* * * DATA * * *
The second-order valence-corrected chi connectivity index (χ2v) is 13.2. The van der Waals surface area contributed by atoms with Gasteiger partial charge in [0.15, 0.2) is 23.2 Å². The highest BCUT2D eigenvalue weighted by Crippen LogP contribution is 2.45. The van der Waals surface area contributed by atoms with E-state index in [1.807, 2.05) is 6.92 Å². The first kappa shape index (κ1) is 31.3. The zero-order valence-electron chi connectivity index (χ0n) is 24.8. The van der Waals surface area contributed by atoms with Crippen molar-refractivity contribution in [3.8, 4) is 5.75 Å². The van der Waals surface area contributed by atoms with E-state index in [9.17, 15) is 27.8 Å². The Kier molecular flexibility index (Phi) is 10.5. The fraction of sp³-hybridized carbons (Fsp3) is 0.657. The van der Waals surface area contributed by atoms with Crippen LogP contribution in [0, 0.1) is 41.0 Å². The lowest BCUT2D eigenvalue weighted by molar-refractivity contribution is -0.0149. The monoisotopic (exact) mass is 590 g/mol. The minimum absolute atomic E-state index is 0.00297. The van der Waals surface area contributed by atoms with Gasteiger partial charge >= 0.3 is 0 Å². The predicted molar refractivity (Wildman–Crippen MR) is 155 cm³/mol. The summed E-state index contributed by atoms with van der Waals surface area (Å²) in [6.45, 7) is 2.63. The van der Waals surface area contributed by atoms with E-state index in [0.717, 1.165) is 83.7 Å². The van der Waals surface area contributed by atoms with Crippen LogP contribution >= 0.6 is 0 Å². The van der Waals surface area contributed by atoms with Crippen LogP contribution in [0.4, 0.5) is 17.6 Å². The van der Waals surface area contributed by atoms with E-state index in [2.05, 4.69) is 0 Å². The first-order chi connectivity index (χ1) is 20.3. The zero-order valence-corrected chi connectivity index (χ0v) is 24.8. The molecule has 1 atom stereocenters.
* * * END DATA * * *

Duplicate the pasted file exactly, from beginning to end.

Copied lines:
The second-order valence-corrected chi connectivity index (χ2v) is 13.2. The van der Waals surface area contributed by atoms with Gasteiger partial charge in [0.15, 0.2) is 23.2 Å². The highest BCUT2D eigenvalue weighted by Crippen LogP contribution is 2.45. The van der Waals surface area contributed by atoms with E-state index in [1.807, 2.05) is 6.92 Å². The first kappa shape index (κ1) is 31.3. The zero-order valence-electron chi connectivity index (χ0n) is 24.8. The van der Waals surface area contributed by atoms with Crippen molar-refractivity contribution in [3.8, 4) is 5.75 Å². The van der Waals surface area contributed by atoms with E-state index in [9.17, 15) is 27.8 Å². The Kier molecular flexibility index (Phi) is 10.5. The fraction of sp³-hybridized carbons (Fsp3) is 0.657. The van der Waals surface area contributed by atoms with Crippen LogP contribution in [0, 0.1) is 41.0 Å². The lowest BCUT2D eigenvalue weighted by molar-refractivity contribution is -0.0149. The monoisotopic (exact) mass is 590 g/mol. The minimum absolute atomic E-state index is 0.00297. The van der Waals surface area contributed by atoms with Gasteiger partial charge >= 0.3 is 0 Å². The predicted molar refractivity (Wildman–Crippen MR) is 155 cm³/mol. The summed E-state index contributed by atoms with van der Waals surface area (Å²) in [6.45, 7) is 2.63. The van der Waals surface area contributed by atoms with E-state index in [0.717, 1.165) is 83.7 Å². The van der Waals surface area contributed by atoms with Crippen LogP contribution >= 0.6 is 0 Å². The van der Waals surface area contributed by atoms with Crippen LogP contribution in [0.4, 0.5) is 17.6 Å². The van der Waals surface area contributed by atoms with E-state index in [2.05, 4.69) is 0 Å². The first-order chi connectivity index (χ1) is 20.3. The zero-order valence-corrected chi connectivity index (χ0v) is 24.8. The molecule has 1 atom stereocenters.